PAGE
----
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Malta’s VAT exemptions hang in the balance
February 11, 2016
Malta could soon have to defend again a crucial concession it won prior to joining the EU in 2004 as Brussels mulls the possibility of doing away with zero rate VAT exemptions.
Together with the UK and Ireland, Malta is the only other EU member state which, so far, does not charge VAT on foodstuffs and medicinal products. However, things could soon change because the European Commission is again eyeing the abolition of this privilege in new proposals to be presented to member states later this year.
European Taxation Commissioner Pierre Moscovici last week let the cat out of the bag when he said the EU Executive would soon come up with a new legislative package to simplify VAT. He added that, although the proposals were still in an embryonic state, “zero rate is not the best idea”.
Although, later, Mr Moscovici stressed that no final decisions had been taken yet, his declaration revived EU plans in this direction.
In a green paper published by the Commission in 2012, Brussels had stated that zero rates should be abolished to lower the risk of distorting competition in the EU.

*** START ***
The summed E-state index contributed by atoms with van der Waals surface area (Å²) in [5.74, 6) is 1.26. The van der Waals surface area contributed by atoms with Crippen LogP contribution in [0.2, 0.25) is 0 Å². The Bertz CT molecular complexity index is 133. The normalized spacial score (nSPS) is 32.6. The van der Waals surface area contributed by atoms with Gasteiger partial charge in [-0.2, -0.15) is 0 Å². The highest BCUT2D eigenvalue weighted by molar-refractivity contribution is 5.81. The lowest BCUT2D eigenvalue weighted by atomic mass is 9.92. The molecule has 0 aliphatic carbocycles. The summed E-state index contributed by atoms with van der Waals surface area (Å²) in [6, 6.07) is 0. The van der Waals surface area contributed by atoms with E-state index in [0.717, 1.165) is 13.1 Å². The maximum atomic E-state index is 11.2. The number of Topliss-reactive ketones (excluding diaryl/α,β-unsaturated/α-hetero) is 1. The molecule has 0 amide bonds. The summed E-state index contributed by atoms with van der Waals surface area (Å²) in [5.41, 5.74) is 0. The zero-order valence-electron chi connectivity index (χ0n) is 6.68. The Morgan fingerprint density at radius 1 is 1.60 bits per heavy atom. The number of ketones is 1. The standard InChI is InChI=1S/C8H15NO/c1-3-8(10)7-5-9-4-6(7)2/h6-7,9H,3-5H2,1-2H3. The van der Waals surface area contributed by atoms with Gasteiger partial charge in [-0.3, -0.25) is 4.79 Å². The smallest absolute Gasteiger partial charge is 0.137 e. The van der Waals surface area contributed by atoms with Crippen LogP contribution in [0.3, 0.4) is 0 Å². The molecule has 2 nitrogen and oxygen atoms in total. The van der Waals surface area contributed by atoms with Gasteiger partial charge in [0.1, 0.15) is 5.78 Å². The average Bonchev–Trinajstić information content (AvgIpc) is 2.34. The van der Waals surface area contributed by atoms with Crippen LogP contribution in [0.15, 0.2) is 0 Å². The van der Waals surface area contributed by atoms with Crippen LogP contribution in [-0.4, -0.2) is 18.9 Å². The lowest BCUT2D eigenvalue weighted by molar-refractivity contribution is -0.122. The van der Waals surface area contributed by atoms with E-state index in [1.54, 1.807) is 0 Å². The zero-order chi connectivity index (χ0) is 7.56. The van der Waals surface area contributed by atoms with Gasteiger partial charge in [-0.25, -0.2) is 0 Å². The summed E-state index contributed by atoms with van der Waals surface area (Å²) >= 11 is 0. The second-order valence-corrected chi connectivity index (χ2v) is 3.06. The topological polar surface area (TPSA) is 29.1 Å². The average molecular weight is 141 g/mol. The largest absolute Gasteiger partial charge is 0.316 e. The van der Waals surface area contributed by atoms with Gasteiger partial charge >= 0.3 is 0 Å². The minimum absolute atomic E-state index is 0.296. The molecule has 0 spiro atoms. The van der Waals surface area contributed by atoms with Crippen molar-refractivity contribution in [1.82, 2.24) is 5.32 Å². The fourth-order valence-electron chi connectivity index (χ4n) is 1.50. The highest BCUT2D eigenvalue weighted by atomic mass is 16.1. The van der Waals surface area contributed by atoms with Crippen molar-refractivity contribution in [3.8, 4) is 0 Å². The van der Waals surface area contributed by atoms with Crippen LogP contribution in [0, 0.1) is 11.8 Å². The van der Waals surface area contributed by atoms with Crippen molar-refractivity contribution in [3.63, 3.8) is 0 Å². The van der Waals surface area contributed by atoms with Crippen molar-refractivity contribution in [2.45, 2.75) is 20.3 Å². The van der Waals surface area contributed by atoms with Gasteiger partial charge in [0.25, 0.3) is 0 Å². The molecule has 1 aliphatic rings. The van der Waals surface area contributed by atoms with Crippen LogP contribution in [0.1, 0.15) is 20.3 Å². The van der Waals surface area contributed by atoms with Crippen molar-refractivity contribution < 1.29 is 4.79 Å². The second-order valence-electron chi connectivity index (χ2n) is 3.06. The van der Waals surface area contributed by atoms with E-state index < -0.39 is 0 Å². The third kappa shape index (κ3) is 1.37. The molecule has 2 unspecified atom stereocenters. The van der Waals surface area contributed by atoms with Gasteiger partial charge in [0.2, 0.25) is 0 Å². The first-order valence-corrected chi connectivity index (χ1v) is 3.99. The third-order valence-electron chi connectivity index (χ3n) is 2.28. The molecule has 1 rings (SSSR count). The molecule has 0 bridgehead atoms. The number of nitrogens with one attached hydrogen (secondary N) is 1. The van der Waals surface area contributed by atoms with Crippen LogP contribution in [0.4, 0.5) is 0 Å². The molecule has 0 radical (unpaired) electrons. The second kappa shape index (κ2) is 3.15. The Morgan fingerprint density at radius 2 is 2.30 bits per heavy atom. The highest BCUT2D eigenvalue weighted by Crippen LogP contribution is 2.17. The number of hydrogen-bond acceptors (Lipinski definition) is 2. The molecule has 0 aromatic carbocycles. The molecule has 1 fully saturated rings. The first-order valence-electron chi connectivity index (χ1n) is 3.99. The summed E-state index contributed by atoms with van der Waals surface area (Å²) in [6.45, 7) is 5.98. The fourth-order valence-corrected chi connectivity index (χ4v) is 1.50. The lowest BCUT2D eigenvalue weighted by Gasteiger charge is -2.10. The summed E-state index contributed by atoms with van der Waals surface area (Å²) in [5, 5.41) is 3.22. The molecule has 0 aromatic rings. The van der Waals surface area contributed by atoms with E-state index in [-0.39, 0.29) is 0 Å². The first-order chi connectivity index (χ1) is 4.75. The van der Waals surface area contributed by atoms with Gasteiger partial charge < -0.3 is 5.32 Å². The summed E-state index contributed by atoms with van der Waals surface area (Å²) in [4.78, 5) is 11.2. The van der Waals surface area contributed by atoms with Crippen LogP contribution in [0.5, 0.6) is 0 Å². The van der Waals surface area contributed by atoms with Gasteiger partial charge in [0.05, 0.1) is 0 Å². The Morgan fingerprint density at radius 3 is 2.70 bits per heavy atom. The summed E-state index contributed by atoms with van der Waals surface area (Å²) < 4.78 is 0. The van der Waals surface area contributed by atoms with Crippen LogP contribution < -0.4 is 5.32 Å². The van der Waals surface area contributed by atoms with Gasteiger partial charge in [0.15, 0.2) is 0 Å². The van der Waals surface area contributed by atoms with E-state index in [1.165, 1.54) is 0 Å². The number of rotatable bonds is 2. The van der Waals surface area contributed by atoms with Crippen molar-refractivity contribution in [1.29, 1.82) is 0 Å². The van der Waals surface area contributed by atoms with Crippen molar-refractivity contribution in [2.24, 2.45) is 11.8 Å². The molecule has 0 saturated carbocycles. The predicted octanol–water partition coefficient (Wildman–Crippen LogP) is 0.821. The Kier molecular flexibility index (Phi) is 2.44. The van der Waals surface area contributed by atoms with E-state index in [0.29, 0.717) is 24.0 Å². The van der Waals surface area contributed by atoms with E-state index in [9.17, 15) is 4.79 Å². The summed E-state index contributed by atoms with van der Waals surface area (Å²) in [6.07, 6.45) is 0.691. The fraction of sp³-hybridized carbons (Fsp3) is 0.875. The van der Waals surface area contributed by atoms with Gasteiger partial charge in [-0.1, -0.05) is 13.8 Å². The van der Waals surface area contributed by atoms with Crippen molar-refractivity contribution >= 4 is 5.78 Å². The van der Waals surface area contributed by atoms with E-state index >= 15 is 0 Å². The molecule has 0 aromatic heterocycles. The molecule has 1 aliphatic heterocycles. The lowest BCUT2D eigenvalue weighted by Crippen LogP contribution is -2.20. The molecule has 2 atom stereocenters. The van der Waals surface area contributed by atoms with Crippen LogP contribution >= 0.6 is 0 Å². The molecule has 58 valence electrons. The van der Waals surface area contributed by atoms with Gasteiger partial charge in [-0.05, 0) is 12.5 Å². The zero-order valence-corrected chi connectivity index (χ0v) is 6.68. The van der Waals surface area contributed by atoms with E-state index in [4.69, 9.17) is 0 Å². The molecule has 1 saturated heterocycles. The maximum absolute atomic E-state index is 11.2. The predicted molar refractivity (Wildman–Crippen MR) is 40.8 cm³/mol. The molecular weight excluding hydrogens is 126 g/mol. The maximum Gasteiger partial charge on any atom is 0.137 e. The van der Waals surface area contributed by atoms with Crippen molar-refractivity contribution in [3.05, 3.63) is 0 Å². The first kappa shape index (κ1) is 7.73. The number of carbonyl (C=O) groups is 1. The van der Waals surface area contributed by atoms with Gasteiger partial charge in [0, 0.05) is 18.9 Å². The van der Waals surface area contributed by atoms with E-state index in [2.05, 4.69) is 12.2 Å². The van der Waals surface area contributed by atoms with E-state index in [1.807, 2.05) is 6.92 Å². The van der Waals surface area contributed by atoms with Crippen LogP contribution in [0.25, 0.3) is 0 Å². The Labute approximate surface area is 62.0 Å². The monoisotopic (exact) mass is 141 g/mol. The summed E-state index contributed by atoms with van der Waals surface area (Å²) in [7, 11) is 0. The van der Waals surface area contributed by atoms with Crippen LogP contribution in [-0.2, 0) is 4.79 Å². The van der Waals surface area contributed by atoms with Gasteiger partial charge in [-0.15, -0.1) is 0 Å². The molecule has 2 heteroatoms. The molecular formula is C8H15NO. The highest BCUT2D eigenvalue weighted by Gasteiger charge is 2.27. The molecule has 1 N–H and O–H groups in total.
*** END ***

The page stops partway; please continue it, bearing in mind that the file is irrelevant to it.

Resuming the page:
As Brussels discusses a new package with the UK on its new status as an EU member prior to a referendum, Commission sources said “this might be the right occasion to review the zero rate concession”.
The concession had been granted to the UK and Ireland in the 1990s and was successfully negotiated by Malta prior to accession. However, during the negotiations it was made clear that Malta could only retain the concession as long as the UK and Ireland had it.
An agreement with the EU to end the exemption in the UK would mean that Malta would probably have to follow suit.
Observers told this newspaper the introduction of VAT on foodstuffs and pharmaceuticals was likely to have a devastating effect on Malta’s inflation and, particularly, on the country’s low-wage earners.
The UK government has already said it would veto the proposal if it was made by the Commission. Malta could also opt to follow suit since taxation issues need unanimity at EU level.